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Photo Essay | On the Yamunabahn

Driving on the new expressway connecting Delhi and Agra is a very different experience
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First Published: Fri, Sep 07 2012. 06 03 PM IST
Built at a cost of Rs 12,839 crore, the Yamuna Expressway crore, the Yamuna Expressway has five toll plazas, 41 minor bridges, 70 vehicular underpasses, 76 pedestrian underpasses and 183 culverts.
Built at a cost of Rs 12,839 crore, the Yamuna Expressway crore, the Yamuna Expressway has five toll plazas, 41 minor bridges, 70 vehicular underpasses, 76 pedestrian underpasses and 183 culverts.
There are no dhabas, no burger joints—not yet. Neither is there a rail crossing. You will not pass through a single town. The Yamuna Expressway takes you from Delhi to Agra in less than 2 hours. The Bhopal Shatabdi Express, India’s fastest train, takes 2 hours and 11 minutes. A tatkal ticket for the Bhopal Shatabdi Express costs Rs 370; on the expressway, cars have to pay a toll tax of Rs 320 (one-way).
Opened last week, India’s longest six-lane road has been built as a public-private partnership project by the Noidabased infrastructure conglomerate Jaypee Infratech Ltd and the Uttar Pradesh (UP) government. Running along the eastern bank of the Yamuna, the 165km road starts from Greater Noida in the National Capital Region and ends at the Kuberpur Crossing in Agra, UP, about 14km from the Taj Mahal. The torture of braving a trip to this city through the traffic jams and small towns of National Highway 2 is over. The only obstructions on the new expressway are the toll plazas.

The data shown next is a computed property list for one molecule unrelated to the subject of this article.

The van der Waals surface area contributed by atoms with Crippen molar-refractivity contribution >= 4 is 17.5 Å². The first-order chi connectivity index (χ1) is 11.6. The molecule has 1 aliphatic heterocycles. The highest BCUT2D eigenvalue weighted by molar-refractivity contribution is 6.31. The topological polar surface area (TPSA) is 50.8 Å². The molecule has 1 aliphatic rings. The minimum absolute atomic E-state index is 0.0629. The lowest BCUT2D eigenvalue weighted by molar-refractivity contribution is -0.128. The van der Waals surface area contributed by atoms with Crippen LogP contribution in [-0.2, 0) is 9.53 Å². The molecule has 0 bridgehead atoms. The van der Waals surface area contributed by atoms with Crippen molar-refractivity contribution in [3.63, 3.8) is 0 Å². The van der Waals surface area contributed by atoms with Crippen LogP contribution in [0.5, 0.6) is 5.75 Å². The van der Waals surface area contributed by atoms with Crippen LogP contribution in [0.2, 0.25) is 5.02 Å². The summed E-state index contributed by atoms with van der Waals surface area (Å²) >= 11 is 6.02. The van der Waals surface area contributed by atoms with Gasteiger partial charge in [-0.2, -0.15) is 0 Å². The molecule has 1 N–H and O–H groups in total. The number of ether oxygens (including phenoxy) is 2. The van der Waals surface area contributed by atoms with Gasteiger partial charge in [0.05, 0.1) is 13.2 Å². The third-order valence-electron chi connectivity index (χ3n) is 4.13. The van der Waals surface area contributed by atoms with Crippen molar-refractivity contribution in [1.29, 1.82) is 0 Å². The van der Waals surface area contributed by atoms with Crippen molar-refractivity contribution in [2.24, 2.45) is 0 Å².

Slideshow
      With Agra continuing to be at civil war with traffic, the journey is smoother than the destination. Indeed, it is an experience. The maximum permissible speed for cars being 100 kmph, the access-controlled expressway, meant exclusively for high-speed vehicular traffic, barely lets you feel the countryside. Built at a level higher than the surrounding landscape, it allows commuters an elevated view of sugar-cane fields and brick kilns.
      At several places, the expressway gently slopes up and down. Occasionally, there are broad angular curves. There are no irritants en route. On-theway towns like Mathura are reduced to mere names on signboards displayed at key exits.
      The villages appear to be as serene as the buffaloes grazing in the distant fields, making it difficult to comprehend that the infrastructure project was delayed, among other factors, by protests over the acquisition of farmland.
      In fact, while driving past Jagarpura village in Aligarh district, we stopped by a large gathering which, one of the participants said, was commemorating the anniversary of the “martyrdom” of two farmers killed in police firing during a land acquisition stir in 2010. The speaker was threatening to block the expressway. A contingent of UP police stood on guard.
      The atmosphere was relaxed on the rest of the stretch. Village boys sat on the steel crash barriers, waving at cars. Near a village called Karsauli, near Agra, one boy dressed just in underwear was doing pushups on the median that divides the expressway, seemingly oblivious to the cars speeding by on both sides. Some travelers took a break by parking their cars on the shoulder lane to pose for mobile phone cameras. A few urinated on the metal barriers.
      Near Agra, a signboard warned about nilgai, but the animal remained as elusive as the river Yamuna. At the toll gate, a giant board showed a list of very important people, such as secretaries and commissioners of the UP government, who are exempted from paying the fee—a reminder that old India cannot be fenced out completely.
      Photographs by Pradeep Gaur/Mint
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      First Published: Fri, Sep 07 2012. 06 03 PM IST
      More Topics: Slideshow | Yamuna Expressway | Travel | Delhi | Agra |
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